This section shows what happened during the workshop (held on the 6th October). Because of the Confrontation Analysis format, we can easily show the progress of negotiations by looking at the changes that took place in the card tables during the workshop. Understanding these changes shows how the sides negotiated to remove their dilemmas. During the workshop good progress was made and many of the dilemmas the players started with were eliminated. This page is a record of what was done.
The changes are circled in red.
To see the cards in play at the start of the workshop click here.
The format of this section is to put two tables up, the one at the top showing the situation at the start of the workshop, and the one underneath showing how the situation at the end.
Many cards were not changed, and so do not appear on this page. However, good progress was made on many fronts, as shown here.
The major concession that the Salafists and the Brotherhood wanted from the NTC was a more explicitly Sharia Law. This dilemma is brought out by the "Persuasion" boxes at the top of the table above. Originally, the Salafists wanted a version of Sharia similar to that in Saudi. This was what was feared by the West (hence their score of -4 and their rejection of the concept. Eventually what happened was that the West consented (in exchange for other concessions discussed later) to a toned down "Moderate" version of Sharia law. Thus the persuasion dilemmas for the Salafists and the Brotherhood were eliminated.
At the time of writing (a month after the workshop) This sequence of events looks like a plausible outcome because.:
1) The draft Libyan Constitution states "Islam is the Religion of the State and the principal source of legislation is Islamic Jurisprudence (Shari'a)" in Article 1. Hence you could argue that Libya is planning on becoming a Sharia state. But this draft constitution subsequently defines many liberal Western freedoms (such of freedom of religion, and specific rights for females) which have traditionally been sticking points in conservative interpretations of Shari'a, so the draft constitution seems to be compatible with "Moderate Sharia law"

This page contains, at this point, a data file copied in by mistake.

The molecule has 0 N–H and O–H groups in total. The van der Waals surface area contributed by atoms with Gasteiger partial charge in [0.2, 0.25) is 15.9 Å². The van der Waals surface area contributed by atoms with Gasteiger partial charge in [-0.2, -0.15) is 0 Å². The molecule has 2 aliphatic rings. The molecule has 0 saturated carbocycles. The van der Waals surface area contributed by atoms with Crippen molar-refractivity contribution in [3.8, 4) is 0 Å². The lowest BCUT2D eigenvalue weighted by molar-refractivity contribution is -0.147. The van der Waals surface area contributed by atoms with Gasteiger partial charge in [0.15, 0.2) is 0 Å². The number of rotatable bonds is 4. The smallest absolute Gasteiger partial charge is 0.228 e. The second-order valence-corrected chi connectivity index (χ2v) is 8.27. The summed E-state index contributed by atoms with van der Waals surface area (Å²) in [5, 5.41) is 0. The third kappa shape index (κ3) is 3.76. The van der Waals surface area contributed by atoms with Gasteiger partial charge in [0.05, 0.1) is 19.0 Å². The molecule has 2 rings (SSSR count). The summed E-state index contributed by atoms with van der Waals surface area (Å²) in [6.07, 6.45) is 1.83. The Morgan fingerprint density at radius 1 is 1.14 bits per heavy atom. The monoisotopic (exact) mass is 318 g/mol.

2) Subsequent to the workshop, the victory of the Ennahda party in Tunisia, again under the "Moderate Sharia" banner was accepted by the West.
At the time of the workshop Gaddafi was still holding onto the two towns of Bani Walid and Sirte, and had frustrated the attempts of the rebel fighters (under the command of the Salafists) to take the town. The rebels said they would take the town, but the other parties doubted their capabilty to do so (hence the "How" doubts in the table. These dilemmas were overome by Nato giving air support to the rebels to help them capture Sirte.
In the workshop Bani Walid was left alone (apart from the West supporting with some intell), but in fact in fell a few days before Sirte. There was little fighting in the final assult.
One of the big problems that the West and the NTC had at the start of the workshop was the threat of coups and of terror campaigns by the Salafists and the Brotherhood. Despite the fact that both groups had officially renounced terrorism the trust had not yet been built up. Hence the need to eliminate the trust dilemmas. There was also a strong Co-operation dilemma. The Salafists at times wanted the West and the NTC to believe that they had renounced terrorism, and had to take steps to assure them. This was done by lengthy discussion around the detailed plans for elections. Eventually, by involving all parties in the negotiations, trust was developed and the threat of terrorism receded.
However it was acknowledged and accepted that there may be some terrorism from rogue elements ouf the of the control of the parties. It was agreed by all sides that this would not get in the way of political progress.
During the workshop solutions were put forward to gradually integrate the armed forces of the Salafists and the Brotherhood into the existing army. This was not strongly opposed by the Salafists and the Brotherhood becasue they did not have a means to pay their troops and were making good progress politically. Re-integrating troops into the army was also a good way of ensuring the leaders were not responsible for the back-pay of the troops. The net result was that the balance of military power shifted in favour of the NTC and thus the poltical danger from the remaining forces disbanding was reduced.
The great progress that we were able to make at the workshop shows the power of using the decision workshops method of Confrontation Analysis to structure and analyse complex negotiations. It also showed that with the correct handling, a peaceful win/win outcome was possible in Libya at this time.